Education System Failing Students in Critical Reasoning Skills

Written by Rabbi Dr. Shmuly Yanklowitz

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Researchers have shown that most students today are weak in critical thinking skills. They do poorly on simple logical reasoning tests (Evans, 2002). Only a fraction of graduating high school seniors (6 percent of 12th graders) can make informed, critical judgments about written text (Perie, Grigg, and Donahue, 2005).

This problem applies to both reading and writing. Only 15 percent of 12th graders demonstrate the proficiency to write well-organized essays that consisted of clear arguments (Perie et al., 2005).

Critical thinking and argument skills — the abilities to both generate and critique arguments — are crucial elements in decision-making (Byrnes, 1998; Klaczynski, 2004; Halpern 1998). When applied to academic settings, argumentation may promote the long-term understanding and retention of course content (Adriessen, 2006; Nussbaum, 2008a). According to the ancient Greeks, dialogue is the most advanced form of thought (Vygotsky, 1978). Critical thinking and dialogue are often made manifest in the form of argument. Dialectical arguments require an appeal to beliefs and values to make crucial decisions, what Aristotle referred to as endoxa (Walton, Reed, & Macagno, 2008). In all careers, academic classes, and relationships, argument skills can be used to enhance learning when we treat reasoning as a process of argumentation (Kuhn, 1992, 1993), as fundamentally dialogical (Bakhtin, 1981, 1986; Wertsch, 1991), and as metacognitive (Hofer & Pintrich, 1997). Significant differences in approach have emerged as to how best cultivate the skills necessary to form, present and defend an argument. Differences have emerged as to whether the best practices include the use of computers, writing exercises, metacognitive activities, debates, modeling, or frontal instruction. To many “argument” sounds combative and negative but the use of argument can be constructive and generative.

Epistemological understanding becomes most evident when an individual is confronted with uncertain or controversial knowledge claims (Chandler et al., 1990; King and Kitchener, 1994; Kuhn et al., 2000; Leadbeater and Kuhn, 1989). It is imperative that high school students, of diverse personal, moral and intellectual commitments, become prepared to confront multiple perspectives on unclear and controversial issues when they move on to college and their careers. This is not only important for assuring students are equipped to compete in the marketplace of ideas but also to maximize their own cognitive development more broadly. Longitudinal studies focused on high school students (Schommer et al., 1997) show a positive correlation between educational level and epistemological level. Cross-sectional studies demonstrate that educational experiences influence epistemological development and that it is the quality of education and not age or gender that contributes to different developmental levels of epistemological understanding (Chandler et al., 1990; Leadbeater and Kuhn, 1989). Education is therefore key.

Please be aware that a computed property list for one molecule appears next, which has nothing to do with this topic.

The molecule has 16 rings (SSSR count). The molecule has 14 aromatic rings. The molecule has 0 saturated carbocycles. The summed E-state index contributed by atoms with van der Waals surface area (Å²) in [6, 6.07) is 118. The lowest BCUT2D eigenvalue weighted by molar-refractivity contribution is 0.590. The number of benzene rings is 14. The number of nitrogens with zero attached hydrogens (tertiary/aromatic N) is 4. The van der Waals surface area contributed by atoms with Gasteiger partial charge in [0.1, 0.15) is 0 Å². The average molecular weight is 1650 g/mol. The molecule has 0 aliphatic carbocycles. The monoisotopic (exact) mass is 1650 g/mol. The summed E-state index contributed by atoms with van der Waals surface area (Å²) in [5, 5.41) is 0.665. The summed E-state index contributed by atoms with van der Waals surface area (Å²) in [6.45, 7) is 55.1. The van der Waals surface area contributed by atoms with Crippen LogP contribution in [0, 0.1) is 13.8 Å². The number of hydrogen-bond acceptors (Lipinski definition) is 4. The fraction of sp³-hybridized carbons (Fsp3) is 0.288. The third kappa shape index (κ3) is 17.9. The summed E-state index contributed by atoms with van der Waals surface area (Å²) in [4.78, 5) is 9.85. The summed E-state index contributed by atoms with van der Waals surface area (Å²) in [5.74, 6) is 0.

Argument is a more complex and challenging cognitive skill for students than other genres of reading and writing, such as exposition or narration. It is also more challenging for most teachers who may not have the knowledge or experience of working with argumentive reading and writing (Hillocks, 1999, 2010). In addition, most teachers try to avoid conflict when it comes to learning (Powell, Farrar, and Cohen, 1985).

Many teachers have observed that students sitting in classrooms today are bored by the frontal authoritarian model of learning. For years, as a student, I was told to take out my notebook and copy what was written on the board. A curriculum in which they are active participants and engaged in democratic, and cognitively challenging for students works better. In the frontal model, teachers provide the questions and answers. In the argument model, the students provide the questions and the answers while the teachers provide the structure, the facilitation, and the guidance. Students gain the necessary skills to be critical thinkers in a complex society with many different agendas, facts, and perspectives.

Some argue that too much autonomy is given to students in a student-centered environment. But the risk is much greater with frontal lecture education: that our students master content but do not gain the cognitive, moral, and epistemic development necessary to become autonomous critical thinkers. The choice of reading matter for students is also an important factor. Students are unlikely to develop critical thinking skills naturally when their class reading assignments consist only of narrative and explanatory texts, as opposed to argumentive texts (Calfee & Chambliss, 1987).

The goal of an argument curriculum is to enhance the development of the responsible citizens and the pedagogical methodology consists of cultivating argument skills, epistemic development, and moral development. School-based nurturance of this development will lead to students’ autonomous critical thinking and their formation as responsible citizens. We must invest in the education of our youth. They are our future!

Rabbi Dr. Shmuly Yanklowitz is the Executive Director of the Valley Beit Midrash, the Founder & President of Uri L’Tzedek, the Founder and CEO of The Shamayim V’Aretz Institute and the author of “Jewish Ethics & Social Justice: A Guide for the 21st Century.” Newsweek named Rav Shmuly one of the top 50 rabbis in America.”